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E-Prescription Requirements

Except under certain circumstances, the law requires all prescriptions to be issued electronically, pursuant to Business and Professions Code section 688. Prescribers who fail to follow these requirements may be referred to the appropriate state professional licensing board for administrative sanctions, as deemed appropriate by that board.

The following exemptions were added effective January 1, 2023:

  • The prescriber’s practice is located in the area of an emergency or disaster declared by a federal, state, or local government;
  • The prescriber issues 100 or fewer prescriptions per calendar year; or
  • The prescriber is unable to issue electronic data transmission prescriptions due to circumstances beyond their control.

To use one of the above exemptions, the prescriber must register online annually with the Board of Pharmacy and state their method of qualification for the exemption.

The additional electronic prescribing exemptions are:

  • The prescription is issued to a terminally ill patient pursuant to Health and Safety Code 11159.2.
  • An electronic data transmission prescription is not available due to a temporary technological or electrical failure.
  • The prescriber issues a prescription to be dispensed by a pharmacy located outside California.
  • If issued in a hospital emergency department or urgent care clinic, the prescription is not required to be transmitted electronically, but shall be electronically issued and may be given to the patient directly, when one or more of the following conditions are present:
    • The patient resides outside California.
    • The patient resides outside the geographic area of the hospital.
    • The patient is homeless or indigent and does not have a preferred pharmacy.
    • The prescription is issued at a time when a patient’s regular or preferred pharmacy is likely to be closed.
  • The prescriber and the dispenser are the same entity.
  • The prescription is issued by a prescriber under circumstances whereby the prescriber reasonably determines that it would be impractical for the patient to obtain substances prescribed by an electronic data transmission prescription in a timely manner, and the delay would adversely impact the patient’s medical condition.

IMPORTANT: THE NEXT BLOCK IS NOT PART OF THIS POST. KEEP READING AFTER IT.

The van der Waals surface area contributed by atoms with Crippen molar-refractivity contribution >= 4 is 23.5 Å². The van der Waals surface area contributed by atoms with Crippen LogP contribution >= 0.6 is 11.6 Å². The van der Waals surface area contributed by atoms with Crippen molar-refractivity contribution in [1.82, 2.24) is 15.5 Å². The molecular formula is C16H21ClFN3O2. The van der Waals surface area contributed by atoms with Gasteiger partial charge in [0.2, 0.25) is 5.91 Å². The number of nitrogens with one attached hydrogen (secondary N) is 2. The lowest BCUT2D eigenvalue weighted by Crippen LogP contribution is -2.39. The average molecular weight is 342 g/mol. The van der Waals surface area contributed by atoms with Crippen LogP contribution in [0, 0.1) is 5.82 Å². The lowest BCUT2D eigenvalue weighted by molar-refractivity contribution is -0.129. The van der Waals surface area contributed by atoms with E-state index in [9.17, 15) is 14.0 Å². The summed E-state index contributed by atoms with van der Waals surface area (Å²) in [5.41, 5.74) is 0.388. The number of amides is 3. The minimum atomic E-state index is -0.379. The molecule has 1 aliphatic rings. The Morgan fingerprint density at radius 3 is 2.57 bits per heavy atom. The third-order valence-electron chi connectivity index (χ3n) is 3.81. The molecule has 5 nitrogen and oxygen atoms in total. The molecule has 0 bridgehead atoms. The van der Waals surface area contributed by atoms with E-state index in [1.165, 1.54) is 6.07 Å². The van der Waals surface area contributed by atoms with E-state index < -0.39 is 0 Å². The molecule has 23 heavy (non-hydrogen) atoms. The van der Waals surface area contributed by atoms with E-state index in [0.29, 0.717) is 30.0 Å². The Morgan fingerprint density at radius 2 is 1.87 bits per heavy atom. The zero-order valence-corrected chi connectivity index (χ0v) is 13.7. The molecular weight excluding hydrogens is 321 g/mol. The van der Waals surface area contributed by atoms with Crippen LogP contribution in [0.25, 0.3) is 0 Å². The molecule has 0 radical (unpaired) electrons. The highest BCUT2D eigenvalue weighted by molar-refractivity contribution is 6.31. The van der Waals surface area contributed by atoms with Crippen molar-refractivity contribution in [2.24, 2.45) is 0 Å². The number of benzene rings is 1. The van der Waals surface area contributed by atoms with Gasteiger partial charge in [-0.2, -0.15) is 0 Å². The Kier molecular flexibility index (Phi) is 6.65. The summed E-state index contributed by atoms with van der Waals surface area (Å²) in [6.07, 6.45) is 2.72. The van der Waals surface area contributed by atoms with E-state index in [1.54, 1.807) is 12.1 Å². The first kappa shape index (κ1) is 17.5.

• The prescription includes elements not covered by the latest version of the National Council for Prescription Drug Programs’ SCRIPT standard, as amended from time to time.

Requirements Related to Controlled Substances Prescriptions

If, due to a technological or electrical failure, a prescriber does not issue electronically a prescription for a controlled substance, the prescriber shall document the reason in the patient’s medical record as soon as possible, and within 72 hours of the end of the technological or electrical failure.

Under this law, prescriptions for controlled substances, as defined by Business and Professions Code section 4021, must comply with Parts 1300, 1304, 1306, and 1311 of Title 21 of the Code of Federal Regulations. In June 2010, the U.S. Drug Enforcement Administration (DEA) established the Electronic Prescriptions for Controlled Substances (EPCS) procedures. Title 21 of the Code of Federal Regulations provides EPCS guidance including, third-party certification that prescription software applications meet DEA requirements, identify-proofing of prescribers, two-factor authentication when signing prescriptions, and access controls established by software users. Part 1311 of Title 21 specifies the requirements in detail. For assistance, or more information on EPCS, contact

The Board recommends that all licensed prescribers have paper prescription forms available that meet the requirements of Health and Safety Code section 11162.1, should a technological or electrical failure prevent a prescription from being issued electronically.

For additional information about these requirements, please visit the California Legislation Information website.

AB 2789 Toolkit for Prescribers